This book examines the role of language in the present and past creation of social, cultural, and national identities in Europe. It considers the way in which language may sometimes reinforce national identity (as in England) while tending to subvert the nation-state (as in the United Kingdom). After an introduction describing the interactive roles of language, ethnicity, culture, and institutions in the character and formation of nationalism
and identity, the book considers their different manifestations throughout Europe. Chapters are devoted to Britain and Ireland; France; Spain and Portugal; Scandinavia; the Netherlands and Belgium;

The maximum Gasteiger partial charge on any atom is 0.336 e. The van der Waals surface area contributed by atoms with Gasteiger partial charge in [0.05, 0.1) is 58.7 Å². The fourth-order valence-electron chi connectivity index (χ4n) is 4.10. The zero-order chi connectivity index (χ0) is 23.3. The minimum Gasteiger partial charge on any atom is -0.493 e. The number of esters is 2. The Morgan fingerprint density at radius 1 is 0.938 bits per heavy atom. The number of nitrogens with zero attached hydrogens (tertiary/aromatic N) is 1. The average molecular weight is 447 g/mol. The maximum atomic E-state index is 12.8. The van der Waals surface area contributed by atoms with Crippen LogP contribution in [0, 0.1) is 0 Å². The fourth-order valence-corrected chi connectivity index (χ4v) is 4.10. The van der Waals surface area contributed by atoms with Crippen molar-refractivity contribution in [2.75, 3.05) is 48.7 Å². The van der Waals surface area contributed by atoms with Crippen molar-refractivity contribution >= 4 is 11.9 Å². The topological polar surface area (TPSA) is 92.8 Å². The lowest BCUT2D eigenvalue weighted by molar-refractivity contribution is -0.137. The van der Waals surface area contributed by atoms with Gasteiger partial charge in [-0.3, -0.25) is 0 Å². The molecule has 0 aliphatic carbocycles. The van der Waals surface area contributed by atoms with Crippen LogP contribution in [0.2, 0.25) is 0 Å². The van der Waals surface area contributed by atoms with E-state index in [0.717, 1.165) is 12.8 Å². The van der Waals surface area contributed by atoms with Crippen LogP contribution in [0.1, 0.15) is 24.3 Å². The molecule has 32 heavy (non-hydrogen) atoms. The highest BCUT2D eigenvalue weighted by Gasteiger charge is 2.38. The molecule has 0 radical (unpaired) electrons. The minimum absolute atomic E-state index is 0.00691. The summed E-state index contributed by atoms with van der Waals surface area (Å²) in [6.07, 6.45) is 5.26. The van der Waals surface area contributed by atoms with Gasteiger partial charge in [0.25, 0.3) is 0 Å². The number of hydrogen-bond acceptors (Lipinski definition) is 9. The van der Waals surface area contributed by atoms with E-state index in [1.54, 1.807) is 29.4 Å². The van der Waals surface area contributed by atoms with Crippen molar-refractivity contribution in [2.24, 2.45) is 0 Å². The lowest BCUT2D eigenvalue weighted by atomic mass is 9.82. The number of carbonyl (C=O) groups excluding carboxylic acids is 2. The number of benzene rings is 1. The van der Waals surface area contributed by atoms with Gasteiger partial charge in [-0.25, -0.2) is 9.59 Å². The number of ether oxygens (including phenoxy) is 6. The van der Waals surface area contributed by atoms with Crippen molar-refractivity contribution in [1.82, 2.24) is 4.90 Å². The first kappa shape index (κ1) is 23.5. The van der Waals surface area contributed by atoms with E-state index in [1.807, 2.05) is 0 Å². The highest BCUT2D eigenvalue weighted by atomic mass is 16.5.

Germany, Austria, Switzerland, and Luxembourg; Italy; Hungary, Poland, Slovakia, and the Czech Republic; Bulgaria, Bosnia-Hercegovina, Albania, Slovenia, Romania, Croatia, Macedonia, Serbia, Montenegro and Kosovo; Greece and Turkey; the Ukraine, Belarus, Moldova, the Baltic States, and the Russian Federation. The book concludes with a consideration of the current relative status of the languages of Europe and how these and the identities they reflect are changing and evolving.